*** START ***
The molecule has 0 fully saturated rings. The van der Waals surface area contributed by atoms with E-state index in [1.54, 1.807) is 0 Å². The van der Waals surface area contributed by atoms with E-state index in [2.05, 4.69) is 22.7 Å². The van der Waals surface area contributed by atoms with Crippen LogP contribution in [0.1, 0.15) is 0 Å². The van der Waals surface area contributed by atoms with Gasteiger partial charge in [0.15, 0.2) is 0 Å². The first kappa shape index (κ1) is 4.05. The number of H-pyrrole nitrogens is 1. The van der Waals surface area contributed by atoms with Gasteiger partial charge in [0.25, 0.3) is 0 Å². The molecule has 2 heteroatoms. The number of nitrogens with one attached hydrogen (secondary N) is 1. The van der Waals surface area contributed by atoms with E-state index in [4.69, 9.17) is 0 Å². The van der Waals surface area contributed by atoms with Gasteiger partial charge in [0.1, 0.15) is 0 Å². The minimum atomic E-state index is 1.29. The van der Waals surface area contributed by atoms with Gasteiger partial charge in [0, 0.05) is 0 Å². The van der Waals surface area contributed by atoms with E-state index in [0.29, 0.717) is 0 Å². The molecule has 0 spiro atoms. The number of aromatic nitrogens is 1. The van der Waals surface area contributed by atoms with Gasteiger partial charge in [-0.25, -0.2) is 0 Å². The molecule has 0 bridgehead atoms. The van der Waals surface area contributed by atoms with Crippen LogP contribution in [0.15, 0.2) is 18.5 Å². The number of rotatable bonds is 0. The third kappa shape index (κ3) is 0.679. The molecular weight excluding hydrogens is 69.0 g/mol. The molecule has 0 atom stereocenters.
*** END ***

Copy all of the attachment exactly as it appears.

The molecule has 0 fully saturated rings. The van der Waals surface area contributed by atoms with E-state index in [1.54, 1.807) is 0 Å². The van der Waals surface area contributed by atoms with E-state index in [2.05, 4.69) is 22.7 Å². The van der Waals surface area contributed by atoms with Crippen LogP contribution in [0.1, 0.15) is 0 Å². The van der Waals surface area contributed by atoms with Gasteiger partial charge in [0.15, 0.2) is 0 Å². The first kappa shape index (κ1) is 4.05. The number of H-pyrrole nitrogens is 1. The van der Waals surface area contributed by atoms with Gasteiger partial charge in [0.25, 0.3) is 0 Å². The molecule has 2 heteroatoms. The number of nitrogens with one attached hydrogen (secondary N) is 1. The van der Waals surface area contributed by atoms with E-state index in [4.69, 9.17) is 0 Å². The van der Waals surface area contributed by atoms with Gasteiger partial charge in [0.1, 0.15) is 0 Å². The minimum atomic E-state index is 1.29. The van der Waals surface area contributed by atoms with Gasteiger partial charge in [0, 0.05) is 0 Å². The van der Waals surface area contributed by atoms with E-state index in [0.29, 0.717) is 0 Å². The molecule has 0 spiro atoms. The number of aromatic nitrogens is 1. The van der Waals surface area contributed by atoms with Gasteiger partial charge in [-0.25, -0.2) is 0 Å². The molecule has 0 bridgehead atoms. The van der Waals surface area contributed by atoms with Crippen LogP contribution in [0.15, 0.2) is 18.5 Å². The number of rotatable bonds is 0. The third kappa shape index (κ3) is 0.679. The molecular weight excluding hydrogens is 69.0 g/mol. The molecule has 0 atom stereocenters.